- How serious are heart conditions for children?
Because the heart and the systems it affects are so complex, some diseases are simple to understand and treat while others can be life-threatening, some perhaps even requiring multiple surgeries to resolve. The rule of thumb is to never assume any heart condition is minor, and always see a physician when any symptoms appear.
- If my child is diagnosed with heart disease, does that mean he’ll never have a normal life?
Each type of heart disease is unique, as is your child. Your specialist will help her understand what she can or should not do. Your main job as a caring parent is to support her and help her stick to activity guidelines that will let her live as fully and actively as possible.
- Can I pass heart disease on to my baby?
Studies indicate that just under 1% of babies across all social, economic, and geographical boundaries will have some form of congenital heart disease. Most of these illnesses are thought to be passed to the fetus through the genetic code, but the specific gene(s) responsible have not been identified. An ultrasound can detect heart abnormalities prior to delivery.
- If my child is diagnosed with a heart condition, what can we expect?
Once your pediatrician refers you to University Hospitals Rainbow Babies & Children's Hospital, you’ll meet with one of our specialists who will take a thorough history and may recommend further tests. If your child needs surgery, he’ll meet one of our Child Life specialists who will help him understand what to expect if he comes to UH Rainbow Babies & Children's Hospital's Pediatric Heart Program.
- What kind of initial process will my child have to go through?
The process is different for each patient, depending on the symptoms he or she presents, but generally your pediatrician will perform initial tests. If the symptoms and test results indicate a potential heart problem, your pediatrician will refer you to a Pediatric Heart Program cardiac specialist. When you come to us, one of our specialists will take a very detailed medical history and perform a thorough examination. If needed, she will have your child tested further to determine what may be the problem with his heart.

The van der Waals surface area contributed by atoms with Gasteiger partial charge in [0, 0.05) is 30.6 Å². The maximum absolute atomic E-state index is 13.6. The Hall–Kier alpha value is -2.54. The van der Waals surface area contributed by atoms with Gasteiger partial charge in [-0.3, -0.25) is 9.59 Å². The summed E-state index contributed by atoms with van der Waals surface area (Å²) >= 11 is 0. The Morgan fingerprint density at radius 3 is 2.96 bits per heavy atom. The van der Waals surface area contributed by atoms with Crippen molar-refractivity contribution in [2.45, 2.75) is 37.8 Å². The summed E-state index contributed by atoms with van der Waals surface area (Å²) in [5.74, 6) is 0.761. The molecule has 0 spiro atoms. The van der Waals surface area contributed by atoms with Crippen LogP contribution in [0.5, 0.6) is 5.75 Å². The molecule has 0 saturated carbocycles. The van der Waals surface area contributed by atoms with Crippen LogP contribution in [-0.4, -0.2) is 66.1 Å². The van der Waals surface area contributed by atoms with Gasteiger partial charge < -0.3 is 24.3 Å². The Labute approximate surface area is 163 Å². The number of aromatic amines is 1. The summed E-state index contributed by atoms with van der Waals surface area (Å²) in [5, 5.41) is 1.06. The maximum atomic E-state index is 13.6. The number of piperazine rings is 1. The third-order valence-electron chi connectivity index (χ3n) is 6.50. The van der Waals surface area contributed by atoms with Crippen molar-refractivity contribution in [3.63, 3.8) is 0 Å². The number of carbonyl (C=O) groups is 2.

- Will my child have to be hospitalized for the tests?
Most pre-operation studies are performed on an outpatient basis. You are welcome to be with your child—and be reassured that he’s being cared for by the best professionals in the finest facility in the region.
- Can I be near my child during the operation?
Although for safety reasons you can’t be in the actual operating room during the procedure, you are most assuredly encouraged to be close by at all times, night or day. UH Rainbow Babies & Children's Hospital has accommodations ready for you.
- Will my child experience a lot of pain during testing and treatment?
Whenever a procedure may involve pain and discomfort, each member of our team is solidly focused on minimizing it. We’re aggressive about treating and eliminating pain. Our philosophy is that there’s no excuse for excess discomfort in our young patients.
- Are there options for treating heart disease other than surgery?
Yes. Many heart conditions in children respond well to medication and various forms of physical and lifestyle therapy. After thorough testing, your Pediatric Heart Program specialist will recommend the most effective course of treatment.
- If my child has to have an operation, won’t she be frightened?
Every staff member at UH Rainbow Babies & Children's Hospital is devoted to helping calm your child’s natural fear and anxiety. By the time an operation is scheduled, you and he will both have visited the facility, met some of the staff, and seen firsthand the equipment that might be involved during the operation. On the morning of the procedure, you’ll both meet the specific staff members who’ll be working with you—including people like our child-friendly anesthesiologist, who might do a few magic tricks as your child is drifting off to sleep.
- How will we be able to afford all this?
At UH Rainbow Babies & Children's Hospital, no child who needs help is turned away. Medicare pays the major share of the costs incurred by patients. Your insurance carrier may cover some or all of the remainder. If you have questions about finances, call the finance office.